Serafina and the Black Cloak is set in an Asheville landmark

FICTION FAMILY: Author Robert Beatty relied on the input of his wife and daughters while working on mystery/thriller Serafina and the Black Cloak. He also worked in his daughters' love of cats and sneaking up on people.

Robert Beatty always imagined his mystery/thriller Serafina and the Black Cloak taking place at Biltmore Estate. As the book’s release approaches (with events planned at the Biltmore Park Barnes & Noble on Saturday, July 18, and at Malaprop’s on Saturday, July 25), he says he came to appreciate the setting more and more as the story grew.

While writing, Beatty asked himself, “What do my daughters love?” At the time, his youngest loved to sneak up on him. “I thought, ‘How cool would it be if you lived at the Biltmore Estate and you snuck around that place?’” he says.

Having his story jell was particularly rewarding for Beatty, because writing Serafina, a middle-grade book, was the culmination of a passion that started when he was 11. “I was bored one day. My mom gave me a typewriter, and said, ‘Here, play with this,’” Beatty says.

That same year, Beatty also began his lifelong work with computers. He went on to start his own company, Plex, and pioneer cloud computing. “I never disliked the tech side,” he says. “Loved that. Still do.” But after spending 90 hours a week at Plex, he says, “I’d just be exhausted by the time I got home and wouldn’t be able to write very well.”

Then Beatty’s wife, Jennifer, contracted Hodgkin’s lymphoma. She’s cancer-free now, but the diagnosis was a wake-up call. Beatty left his company and, inspired by the Western North Carolina scenery in the film version of The Last of the Mohicans, he and his family relocated from Michigan to Asheville.

Robert Beatty at the Biltmore estate. Photo by John Warner
Robert Beatty at the Biltmore estate. Photo by John Warner

Once here, Beatty began writing full time. His daughter insisted on reading his output, but because Beatty’s fiction was aimed at adults, he felt obliged to refuse. Then one day his daughter came in with a manuscript she’d found among his papers — a fantasy novel about a girl who becomes a knight in medieval England. When Beatty explained that he had written it a long time ago and that he didn’t write books like that anymore, “She literally said, ‘You should. I loved it. This is awesome. Write more like that.’”

Rewriting that manuscript, Beatty says, “was like going back to when I was a little kid.” And instead of the brusque rejections he’d gotten when he submitted his adult work, this time agents responded with enthusiasm and encouragement — though none offered representation.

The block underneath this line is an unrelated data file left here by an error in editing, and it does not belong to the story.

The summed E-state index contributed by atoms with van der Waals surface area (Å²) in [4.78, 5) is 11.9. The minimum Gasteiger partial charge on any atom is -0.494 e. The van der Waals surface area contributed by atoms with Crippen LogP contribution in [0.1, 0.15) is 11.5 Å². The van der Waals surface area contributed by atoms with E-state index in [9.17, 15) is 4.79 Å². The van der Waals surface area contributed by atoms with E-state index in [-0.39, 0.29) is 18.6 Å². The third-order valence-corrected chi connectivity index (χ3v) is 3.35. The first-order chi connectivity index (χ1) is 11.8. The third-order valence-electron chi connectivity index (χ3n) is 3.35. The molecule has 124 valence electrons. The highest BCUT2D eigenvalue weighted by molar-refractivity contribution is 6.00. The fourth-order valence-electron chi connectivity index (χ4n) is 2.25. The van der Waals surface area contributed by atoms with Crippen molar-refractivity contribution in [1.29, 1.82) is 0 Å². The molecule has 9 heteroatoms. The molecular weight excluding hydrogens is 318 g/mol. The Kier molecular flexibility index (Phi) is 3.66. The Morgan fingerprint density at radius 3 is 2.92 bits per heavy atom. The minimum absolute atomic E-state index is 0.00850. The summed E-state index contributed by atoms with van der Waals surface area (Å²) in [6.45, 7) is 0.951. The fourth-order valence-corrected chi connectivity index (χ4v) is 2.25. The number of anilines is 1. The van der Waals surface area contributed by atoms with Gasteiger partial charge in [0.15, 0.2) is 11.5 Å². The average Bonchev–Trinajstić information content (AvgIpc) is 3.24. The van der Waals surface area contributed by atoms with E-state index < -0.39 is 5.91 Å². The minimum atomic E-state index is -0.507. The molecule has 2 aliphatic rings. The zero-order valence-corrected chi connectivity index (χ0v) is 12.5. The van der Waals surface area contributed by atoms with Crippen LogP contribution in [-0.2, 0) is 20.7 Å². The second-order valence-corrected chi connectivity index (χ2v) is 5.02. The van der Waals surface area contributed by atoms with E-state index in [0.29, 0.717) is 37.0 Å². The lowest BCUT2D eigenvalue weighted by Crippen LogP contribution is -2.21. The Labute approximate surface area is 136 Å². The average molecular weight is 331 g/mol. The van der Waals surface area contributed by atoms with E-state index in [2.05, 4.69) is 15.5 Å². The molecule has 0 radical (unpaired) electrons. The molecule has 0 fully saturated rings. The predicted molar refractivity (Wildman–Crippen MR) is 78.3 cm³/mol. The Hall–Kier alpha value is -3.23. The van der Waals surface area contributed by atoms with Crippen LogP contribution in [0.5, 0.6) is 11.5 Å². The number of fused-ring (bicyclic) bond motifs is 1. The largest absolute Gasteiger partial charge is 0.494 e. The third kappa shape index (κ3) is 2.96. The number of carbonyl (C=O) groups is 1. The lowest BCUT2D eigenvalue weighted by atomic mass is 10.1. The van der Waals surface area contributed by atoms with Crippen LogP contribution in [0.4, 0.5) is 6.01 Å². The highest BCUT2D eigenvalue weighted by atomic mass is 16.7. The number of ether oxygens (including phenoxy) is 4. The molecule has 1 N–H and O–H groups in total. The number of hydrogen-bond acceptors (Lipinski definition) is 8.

Then Beatty’s wife suggested that he write another book for kids, something “sort of dark and spooky, like a mystery.” That night, he came up with the story that became Serafina — that of an unusual girl who lives in the basement of the Vanderbilt house and who must solve a series of mysterious disappearances. Within days, he had a rough draft.

Over the next year, Beatty engaged his daughters and wife in the revision process, brainstorming with them over dinner and after school. “They worked very closely with me, fine-tuning Serafina’s character,” he says.

When the family agreed Serafina was ready, Beatty went to a writer’s conference in New York City where he signed up to speed-pitch the book. “They ring a bell,” he says. “In that three minutes, you have to convince the agent he wants to read your manuscript.” All 10 agents whom Beatty pitched asked to read the book. Within weeks, Serafina sold to Disney Hyperion.

So Beatty’s lifelong passion for writing bore fruit, and the programmer/pioneer/entrepreneur embarked on another career. Asked what he’s enjoyed most about the launch, he says, “Making the trailer.” That was a family affair as well: One of Beatty’s daughters appeared as the title character in a gorgeous dress made by Beatty’s wife. He also got permission to film the trailer at the Biltmore Estate, and so was able to make a movie in one of the locales that first attracted him to Asheville.

“It was like a dream come true,” he says.

WHO Robert Beatty presents Serafina and the Black Cloak
WHERE Barnes & Noble, Biltmore Park, on Saturday, July 18, 2-4 p.m. barnesandnoble.com
WHERE Malaprop’s Bookstore/Café, on Saturday, July 25, 3-5 p.m. malaprops.com

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About Doug Gibson
I live in West Asheville. I do a lot of reading. Follow me on Twitter: @dougibson

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